After all that exercise on the course, we had to try the aptly named “chocolate elevation” for dessert. Speaking of indulgences, the 12,000-square-foot bamboo-floored spa features what they call “the ultimate caviar facial.”

The Shoals is the trail’s newest course, and its 19th hole is Marriott Shoals Hotel & Spa in Florence. Overlooking the Tennessee River, the restaurant at this AAA four Diamond resort, Bronzeback Café, pays homage to the area’s noteworthy bass fishing. Swampers Bar & Grill is a tribute to the Muscle Shoals Rhythm Section–nicknamed the Swampers–a group of studio musicians that helped craft the Muscle Shoals sound. Try specialties like bacon maple donuts and chocolate waffles for breakfast at Swampers Bar & Grill.

As for the spa, a 6,000-square-foot oasis of serenity, don’t miss the Diamonds Are Forever facial.

A spa trail card ($40) is good for free paraffin dips, make-up touch ups, a glass of wine after every treatment and big discounts on all spa services and hotel rooms. Make it to all five and you even get a free treatment. Maybe next time, we’ll just skip the first 18 holes and head straight for No. 19.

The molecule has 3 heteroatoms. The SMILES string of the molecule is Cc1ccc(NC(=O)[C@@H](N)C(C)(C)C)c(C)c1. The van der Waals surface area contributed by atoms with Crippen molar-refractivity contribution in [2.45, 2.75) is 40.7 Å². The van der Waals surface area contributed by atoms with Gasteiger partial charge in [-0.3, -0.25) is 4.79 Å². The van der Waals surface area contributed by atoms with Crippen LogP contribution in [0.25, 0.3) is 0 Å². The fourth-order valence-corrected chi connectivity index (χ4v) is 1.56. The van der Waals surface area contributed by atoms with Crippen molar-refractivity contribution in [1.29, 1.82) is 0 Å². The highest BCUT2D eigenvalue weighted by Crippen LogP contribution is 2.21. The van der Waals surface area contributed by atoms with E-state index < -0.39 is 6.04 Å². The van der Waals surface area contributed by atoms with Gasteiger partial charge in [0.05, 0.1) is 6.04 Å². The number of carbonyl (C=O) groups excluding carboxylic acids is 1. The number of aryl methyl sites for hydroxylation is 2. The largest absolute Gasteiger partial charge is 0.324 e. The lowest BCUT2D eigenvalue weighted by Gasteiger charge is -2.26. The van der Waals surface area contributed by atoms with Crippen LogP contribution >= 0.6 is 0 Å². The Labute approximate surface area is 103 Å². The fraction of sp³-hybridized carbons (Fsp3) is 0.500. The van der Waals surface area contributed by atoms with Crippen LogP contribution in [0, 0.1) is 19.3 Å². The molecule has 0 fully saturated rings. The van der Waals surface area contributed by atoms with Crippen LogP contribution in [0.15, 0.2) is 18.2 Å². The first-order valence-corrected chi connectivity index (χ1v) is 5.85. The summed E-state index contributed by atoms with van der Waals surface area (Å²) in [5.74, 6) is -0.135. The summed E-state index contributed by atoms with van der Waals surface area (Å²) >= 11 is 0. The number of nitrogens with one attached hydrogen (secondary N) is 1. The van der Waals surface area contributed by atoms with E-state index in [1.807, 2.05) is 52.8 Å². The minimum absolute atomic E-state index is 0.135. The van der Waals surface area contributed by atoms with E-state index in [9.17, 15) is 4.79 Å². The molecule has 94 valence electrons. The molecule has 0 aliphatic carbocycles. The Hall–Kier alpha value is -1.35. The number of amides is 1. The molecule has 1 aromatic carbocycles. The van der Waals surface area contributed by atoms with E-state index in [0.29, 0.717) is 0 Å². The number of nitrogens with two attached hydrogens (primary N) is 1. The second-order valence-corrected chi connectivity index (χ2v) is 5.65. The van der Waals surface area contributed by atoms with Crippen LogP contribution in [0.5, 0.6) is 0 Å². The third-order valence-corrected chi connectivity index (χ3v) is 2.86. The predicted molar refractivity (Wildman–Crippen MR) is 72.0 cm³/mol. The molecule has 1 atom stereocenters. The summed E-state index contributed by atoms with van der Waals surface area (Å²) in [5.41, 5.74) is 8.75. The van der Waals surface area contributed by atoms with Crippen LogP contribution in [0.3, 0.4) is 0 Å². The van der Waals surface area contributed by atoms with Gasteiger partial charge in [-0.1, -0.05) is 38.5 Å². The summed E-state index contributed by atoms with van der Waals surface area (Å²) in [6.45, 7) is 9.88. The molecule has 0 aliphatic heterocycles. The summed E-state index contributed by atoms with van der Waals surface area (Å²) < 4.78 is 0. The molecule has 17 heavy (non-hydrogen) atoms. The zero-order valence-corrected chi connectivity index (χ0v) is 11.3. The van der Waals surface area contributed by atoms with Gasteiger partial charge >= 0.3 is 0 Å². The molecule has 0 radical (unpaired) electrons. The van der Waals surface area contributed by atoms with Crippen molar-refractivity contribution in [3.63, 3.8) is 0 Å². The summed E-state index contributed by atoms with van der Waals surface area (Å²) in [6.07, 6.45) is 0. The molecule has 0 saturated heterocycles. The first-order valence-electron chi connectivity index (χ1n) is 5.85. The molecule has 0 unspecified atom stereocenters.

Pam Grout is a contributor from Lawrence, Kan.

Sep/Oct 2010 Issue


An interesting feature to courses on the Robert Trent Jones Golf Trail is the tee location. Tee markers are pegged according to ability level, not age or gender. The courses were designed to measure as short as 4,700 yards and as long as 7,700 yards from tournament tees. For more information about Alabama’s Robert Trent Jones Golf Trail, visit or call (800) 949-4444.

To visit Alabama, first stop by your nearest AAA service office for maps, reservations, TripTiks® and TourBook® guides.

Order free information about Alabama through the Reader Service Card, found online at